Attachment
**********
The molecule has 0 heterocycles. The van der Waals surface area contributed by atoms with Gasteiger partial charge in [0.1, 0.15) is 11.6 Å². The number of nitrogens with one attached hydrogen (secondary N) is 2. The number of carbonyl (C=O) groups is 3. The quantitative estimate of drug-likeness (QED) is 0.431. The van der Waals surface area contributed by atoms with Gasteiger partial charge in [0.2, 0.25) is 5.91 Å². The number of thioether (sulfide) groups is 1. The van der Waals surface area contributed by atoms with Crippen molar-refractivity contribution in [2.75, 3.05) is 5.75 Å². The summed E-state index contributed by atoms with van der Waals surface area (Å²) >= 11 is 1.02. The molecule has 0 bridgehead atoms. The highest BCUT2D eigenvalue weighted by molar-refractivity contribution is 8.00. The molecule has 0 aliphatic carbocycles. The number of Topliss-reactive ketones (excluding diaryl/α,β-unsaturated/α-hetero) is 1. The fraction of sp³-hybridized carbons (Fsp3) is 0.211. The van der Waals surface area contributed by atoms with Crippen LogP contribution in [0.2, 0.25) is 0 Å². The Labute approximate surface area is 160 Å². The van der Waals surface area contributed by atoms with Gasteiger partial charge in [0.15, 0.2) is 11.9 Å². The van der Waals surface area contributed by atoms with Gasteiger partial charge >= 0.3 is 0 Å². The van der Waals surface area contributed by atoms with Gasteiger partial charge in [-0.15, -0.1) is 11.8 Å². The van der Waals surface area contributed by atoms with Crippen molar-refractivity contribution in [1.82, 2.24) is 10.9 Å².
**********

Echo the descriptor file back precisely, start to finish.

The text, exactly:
The molecule has 0 heterocycles. The van der Waals surface area contributed by atoms with Gasteiger partial charge in [0.1, 0.15) is 11.6 Å². The number of nitrogens with one attached hydrogen (secondary N) is 2. The number of carbonyl (C=O) groups is 3. The quantitative estimate of drug-likeness (QED) is 0.431. The van der Waals surface area contributed by atoms with Gasteiger partial charge in [0.2, 0.25) is 5.91 Å². The number of thioether (sulfide) groups is 1. The van der Waals surface area contributed by atoms with Crippen molar-refractivity contribution in [2.75, 3.05) is 5.75 Å². The summed E-state index contributed by atoms with van der Waals surface area (Å²) >= 11 is 1.02. The molecule has 0 bridgehead atoms. The highest BCUT2D eigenvalue weighted by molar-refractivity contribution is 8.00. The molecule has 0 aliphatic carbocycles. The number of Topliss-reactive ketones (excluding diaryl/α,β-unsaturated/α-hetero) is 1. The fraction of sp³-hybridized carbons (Fsp3) is 0.211. The van der Waals surface area contributed by atoms with Crippen LogP contribution in [0.2, 0.25) is 0 Å². The Labute approximate surface area is 160 Å². The van der Waals surface area contributed by atoms with Gasteiger partial charge in [0.15, 0.2) is 11.9 Å². The van der Waals surface area contributed by atoms with Gasteiger partial charge >= 0.3 is 0 Å². The van der Waals surface area contributed by atoms with Gasteiger partial charge in [-0.15, -0.1) is 11.8 Å². The van der Waals surface area contributed by atoms with Crippen molar-refractivity contribution in [1.82, 2.24) is 10.9 Å².